Style community Polyvore is out today with a new iPhone app that introduces personalization to the fashion-focused social shopping site for the first time.
The app, which also received a visual makeover to present items in a cleaner, more streamlined format, now allows users to like and hide items from their feed in order to inform the algorithms that power a suggestions-filled personalized boutique of sorts called “Just for You.”
The company now has 20 million users, and, to date, has seen over 100 million items added to its network since its debut, with another 2.2 million arriving on a monthly basis. Though it has also expanded in home goods and décor, the site is still known best for its fashion community, whose members are now building around 3 million outfits per month via Polyvore’s website and its mobile apps for iOS and Android.
In fact, mobile is now where Polyvore is seeing a large amount of activity, with 50 percent of Polyvore “sets” (user collections, such as outfits or room designs) being created on a smartphone or tablet device, says co-founder and CEO Jess Lee.
But until today, Polyvore hadn’t taken advantage of the large amount of data it had collected about the items, attributes, likes and interests of its community members.
With “Just for You,” however, Lee says Polyvore is attempting to build what she calls the “Style Graph,” (i.e. if Facebook’s network of users is known as the “social graph,” Polyvore’s is instead focused on users’ personal tastes when it comes to clothing, shoes, accessories, and items for the home).
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Building this new feature is more complicated than simply looking at what users like or click on while on Polyvore, though. A user’s preferences when it comes to fashion, explains Lee, are influenced by a number of factors, including whether items are for work or weekend wearing, price points, brand, seasonality, trendiness, popularity, and much more.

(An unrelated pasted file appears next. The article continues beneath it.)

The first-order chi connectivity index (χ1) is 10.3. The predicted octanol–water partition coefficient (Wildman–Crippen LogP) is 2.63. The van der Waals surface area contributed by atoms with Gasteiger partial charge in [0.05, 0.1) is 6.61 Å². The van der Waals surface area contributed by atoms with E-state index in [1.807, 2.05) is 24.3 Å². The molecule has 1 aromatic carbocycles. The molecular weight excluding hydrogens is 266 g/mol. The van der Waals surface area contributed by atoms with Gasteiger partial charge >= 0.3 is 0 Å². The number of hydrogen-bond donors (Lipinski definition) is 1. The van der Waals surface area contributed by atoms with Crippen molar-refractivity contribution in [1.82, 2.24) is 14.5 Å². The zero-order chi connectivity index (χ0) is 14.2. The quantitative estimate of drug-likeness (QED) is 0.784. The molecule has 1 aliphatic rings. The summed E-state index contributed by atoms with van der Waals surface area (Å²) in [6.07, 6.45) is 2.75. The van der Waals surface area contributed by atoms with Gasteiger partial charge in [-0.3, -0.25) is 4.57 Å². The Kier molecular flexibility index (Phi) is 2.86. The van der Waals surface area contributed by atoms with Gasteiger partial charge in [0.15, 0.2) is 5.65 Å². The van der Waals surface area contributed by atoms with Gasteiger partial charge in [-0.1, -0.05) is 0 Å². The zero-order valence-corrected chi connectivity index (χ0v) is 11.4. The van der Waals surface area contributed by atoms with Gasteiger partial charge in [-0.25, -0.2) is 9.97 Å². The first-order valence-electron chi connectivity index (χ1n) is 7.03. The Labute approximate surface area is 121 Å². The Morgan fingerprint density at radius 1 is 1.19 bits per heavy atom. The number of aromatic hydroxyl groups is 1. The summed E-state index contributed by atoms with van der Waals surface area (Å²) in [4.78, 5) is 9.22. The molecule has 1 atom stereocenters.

In addition, in order to even classify items users like and then match them to others, Polyvore first has to clean up the product data, so it can determine things like color, shape, type, brand, etc. – item attributes that play a role determining how one product may relate to another. But the personalization engine doesn’t just show you more black dresses when you “like” a black dress, for example. It also analyzes your clicks, likes, views, the product’s attributes and how that product fits into a variety of sets users have built on the site.
Complementary products are “sort of our secret sauce,” says Lee. “We have this really amazing outfit and set data nobody else has – we can show you products that match the things you like.” In other words, if you like a teal handbag, Polyvore could show you the perfect white dress or gold necklace to match it – automatically.
In addition, the company also uses collaborative filtering to find users with similar tastes as you, and then shows you recommendations based on what they like.
The new personalization technology could potentially open up another business for Polyvore, which could license the technology to its retail partners in the future – something Lee says is in the “realm of possibilities,” though Polyvore isn’t going this route in the near-term. The company today has moved away from the affiliate model to the CPC model, and now has a growing advertising program that it will detail more thoroughly in the near future.
The updated Polyvore app is live now for iPhone. The company hasn’t yet determined whether Android or iPad will be next to receive the same update.